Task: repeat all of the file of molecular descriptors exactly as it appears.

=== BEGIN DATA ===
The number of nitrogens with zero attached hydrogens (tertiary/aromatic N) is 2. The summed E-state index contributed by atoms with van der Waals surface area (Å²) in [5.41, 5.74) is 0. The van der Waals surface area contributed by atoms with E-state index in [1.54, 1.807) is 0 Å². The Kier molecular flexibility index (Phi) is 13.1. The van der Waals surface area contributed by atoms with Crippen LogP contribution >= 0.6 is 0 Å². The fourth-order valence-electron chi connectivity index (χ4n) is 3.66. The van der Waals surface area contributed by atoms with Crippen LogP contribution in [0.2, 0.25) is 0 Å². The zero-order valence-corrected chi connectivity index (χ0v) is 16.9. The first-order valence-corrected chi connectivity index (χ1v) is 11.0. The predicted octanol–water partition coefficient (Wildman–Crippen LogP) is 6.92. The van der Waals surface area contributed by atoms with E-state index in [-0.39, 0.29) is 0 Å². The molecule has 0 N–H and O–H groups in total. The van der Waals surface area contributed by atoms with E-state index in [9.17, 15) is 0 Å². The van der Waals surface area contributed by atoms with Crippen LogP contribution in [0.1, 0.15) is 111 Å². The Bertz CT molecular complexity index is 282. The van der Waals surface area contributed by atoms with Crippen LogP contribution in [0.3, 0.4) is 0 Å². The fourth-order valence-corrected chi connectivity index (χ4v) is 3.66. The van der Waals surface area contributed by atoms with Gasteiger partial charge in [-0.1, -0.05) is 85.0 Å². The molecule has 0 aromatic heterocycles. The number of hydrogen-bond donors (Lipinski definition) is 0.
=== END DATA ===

The number of nitrogens with zero attached hydrogens (tertiary/aromatic N) is 2. The summed E-state index contributed by atoms with van der Waals surface area (Å²) in [5.41, 5.74) is 0. The van der Waals surface area contributed by atoms with E-state index in [1.54, 1.807) is 0 Å². The Kier molecular flexibility index (Phi) is 13.1. The van der Waals surface area contributed by atoms with Crippen LogP contribution >= 0.6 is 0 Å². The fourth-order valence-electron chi connectivity index (χ4n) is 3.66. The van der Waals surface area contributed by atoms with Crippen LogP contribution in [0.2, 0.25) is 0 Å². The zero-order valence-corrected chi connectivity index (χ0v) is 16.9. The first-order valence-corrected chi connectivity index (χ1v) is 11.0. The predicted octanol–water partition coefficient (Wildman–Crippen LogP) is 6.92. The van der Waals surface area contributed by atoms with E-state index in [-0.39, 0.29) is 0 Å². The molecule has 0 N–H and O–H groups in total. The van der Waals surface area contributed by atoms with E-state index in [9.17, 15) is 0 Å². The van der Waals surface area contributed by atoms with Crippen LogP contribution in [0.1, 0.15) is 111 Å². The Bertz CT molecular complexity index is 282. The van der Waals surface area contributed by atoms with Crippen LogP contribution in [0.3, 0.4) is 0 Å². The fourth-order valence-corrected chi connectivity index (χ4v) is 3.66. The van der Waals surface area contributed by atoms with Gasteiger partial charge in [-0.1, -0.05) is 85.0 Å². The molecule has 0 aromatic heterocycles. The number of hydrogen-bond donors (Lipinski definition) is 0.